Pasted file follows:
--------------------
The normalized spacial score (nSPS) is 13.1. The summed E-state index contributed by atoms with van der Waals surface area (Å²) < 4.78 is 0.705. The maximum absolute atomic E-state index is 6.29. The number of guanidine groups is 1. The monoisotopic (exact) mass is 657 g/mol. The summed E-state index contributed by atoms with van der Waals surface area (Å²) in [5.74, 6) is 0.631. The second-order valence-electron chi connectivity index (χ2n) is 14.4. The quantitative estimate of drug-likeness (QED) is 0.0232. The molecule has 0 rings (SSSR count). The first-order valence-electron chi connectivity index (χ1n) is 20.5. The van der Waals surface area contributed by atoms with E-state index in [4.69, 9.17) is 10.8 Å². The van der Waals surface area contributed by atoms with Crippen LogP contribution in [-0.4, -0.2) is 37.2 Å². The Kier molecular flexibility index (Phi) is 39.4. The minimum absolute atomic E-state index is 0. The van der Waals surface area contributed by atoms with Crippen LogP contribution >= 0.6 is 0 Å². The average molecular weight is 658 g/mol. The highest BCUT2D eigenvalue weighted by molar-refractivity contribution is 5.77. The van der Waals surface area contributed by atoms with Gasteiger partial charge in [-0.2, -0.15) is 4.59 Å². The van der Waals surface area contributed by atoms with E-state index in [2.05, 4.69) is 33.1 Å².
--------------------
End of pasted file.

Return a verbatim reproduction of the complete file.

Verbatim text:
The normalized spacial score (nSPS) is 13.1. The summed E-state index contributed by atoms with van der Waals surface area (Å²) < 4.78 is 0.705. The maximum absolute atomic E-state index is 6.29. The number of guanidine groups is 1. The monoisotopic (exact) mass is 657 g/mol. The summed E-state index contributed by atoms with van der Waals surface area (Å²) in [5.74, 6) is 0.631. The second-order valence-electron chi connectivity index (χ2n) is 14.4. The quantitative estimate of drug-likeness (QED) is 0.0232. The molecule has 0 rings (SSSR count). The first-order valence-electron chi connectivity index (χ1n) is 20.5. The van der Waals surface area contributed by atoms with E-state index in [4.69, 9.17) is 10.8 Å². The van der Waals surface area contributed by atoms with Crippen LogP contribution in [-0.4, -0.2) is 37.2 Å². The Kier molecular flexibility index (Phi) is 39.4. The minimum absolute atomic E-state index is 0. The van der Waals surface area contributed by atoms with Crippen LogP contribution >= 0.6 is 0 Å². The average molecular weight is 658 g/mol. The highest BCUT2D eigenvalue weighted by molar-refractivity contribution is 5.77. The van der Waals surface area contributed by atoms with Gasteiger partial charge in [-0.2, -0.15) is 4.59 Å². The van der Waals surface area contributed by atoms with E-state index in [2.05, 4.69) is 33.1 Å².